March 3, 2014
After working on my memoir project, I took a walk in the rain. Today is Bobby Driscoll’s birthday, who was a friend of my parents. I don’t have a strong memory of him, due that I was a little child when he was around the household. But his presence was felt strongly. What I hear about him is mostly from my mom, who was very fond of him. It’s funny that he was the source material for Disney’s “Peter Pan” and in a sense growing up was a huge pain for him. Not as a man, but the way the entertainment industry treats its children, who work in the film world. They always want to freeze time, yet a human can’t remain what he was, he or she can only be “is.”
I’m consistently fighting a depressing that lurks underneath my skin, and the weather today, which is stormy, pretty much fits the mood, as if it was a tight suit on a mannequin. I react, but I can’t really express myself. The one thing that makes me feel happy is that there is a Jean Harlow retrospective at Film Forum here in Tokyo. They called her the “Blonde Bombshell” in fact that is the title of the film festival focusing on her work. Tonight they will be showing “Hell’s Angels” double-billed with “Red Dust.” Escaping into the theater to see a film, even though it's a movie I have seen over and over again, is somewhat a spiritual experience for me. It’s very much like a “Last Year at Marienbad” experience where I try to remember the film, but when I do see it again, it seems to be a totally new experience. Certain films work that way for me. It is like going into a theater is similar to walking into a thick fog where you can’t see your hand in front of your eyes, yet you know it is there. Jean Harlow comes in and out of focus in my life, but it is always behind the fog. Perhaps due that she died many years before I was born, yet, her presence (like Driscoll) still affects me even now. Seeing her work in Tokyo may seem to be a strange occurrence, but the city in how it resolves and moves is a mystery as well.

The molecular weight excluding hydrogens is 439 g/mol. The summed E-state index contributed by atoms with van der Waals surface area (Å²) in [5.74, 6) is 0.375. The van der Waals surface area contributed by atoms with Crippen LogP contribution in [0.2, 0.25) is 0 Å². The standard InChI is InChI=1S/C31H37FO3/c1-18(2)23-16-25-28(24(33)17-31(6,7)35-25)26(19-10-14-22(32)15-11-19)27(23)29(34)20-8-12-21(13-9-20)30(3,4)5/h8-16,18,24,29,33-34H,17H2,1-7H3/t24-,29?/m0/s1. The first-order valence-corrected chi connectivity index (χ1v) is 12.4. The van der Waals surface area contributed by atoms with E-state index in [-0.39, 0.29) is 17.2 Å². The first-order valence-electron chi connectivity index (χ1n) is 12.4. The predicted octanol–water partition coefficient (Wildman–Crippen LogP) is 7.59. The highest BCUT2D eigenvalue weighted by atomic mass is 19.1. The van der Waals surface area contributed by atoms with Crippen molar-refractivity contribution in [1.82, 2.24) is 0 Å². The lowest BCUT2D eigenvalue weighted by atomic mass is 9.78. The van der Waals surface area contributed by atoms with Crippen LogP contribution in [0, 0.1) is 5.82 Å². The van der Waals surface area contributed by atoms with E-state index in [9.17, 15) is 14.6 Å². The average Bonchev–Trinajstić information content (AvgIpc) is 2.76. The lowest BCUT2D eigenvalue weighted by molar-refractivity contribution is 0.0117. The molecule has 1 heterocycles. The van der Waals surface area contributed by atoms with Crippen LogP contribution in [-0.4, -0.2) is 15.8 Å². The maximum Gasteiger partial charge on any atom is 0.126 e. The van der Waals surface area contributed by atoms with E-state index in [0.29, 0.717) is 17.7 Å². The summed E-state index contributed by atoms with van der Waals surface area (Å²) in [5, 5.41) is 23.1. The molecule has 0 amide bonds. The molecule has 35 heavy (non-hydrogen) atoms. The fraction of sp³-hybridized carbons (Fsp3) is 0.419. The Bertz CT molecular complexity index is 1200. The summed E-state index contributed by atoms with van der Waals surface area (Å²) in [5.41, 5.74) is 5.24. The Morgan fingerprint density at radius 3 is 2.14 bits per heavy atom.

Asger Jorn, one of my faves, is an artist and writer who I come upon usually by accident. I never think of him, yet once in awhile I come upon a book by him or perhaps something on COBRA, the art movement that he was part of. Their working method was based on spontaneity, which takes the form that I devote my life to. To make plans is to presume one is going from A to B, but in my experience life throws many surprises on that road. It is preferable to be prepared for rapid changes in one’s life. So yes, I will go see the Harlow films, but I won’t even look at the schedule, I will just show up, pay my ticket, and perhaps walk right in the middle of the film.
On the way to the theater, I ran upon KFC, where one can smell the frying death that was once a chicken or a selection of chicken parts, made in the same sense as Dr. Frankenstein making his monster. I hold my nose, and faced my future without a thought in my head.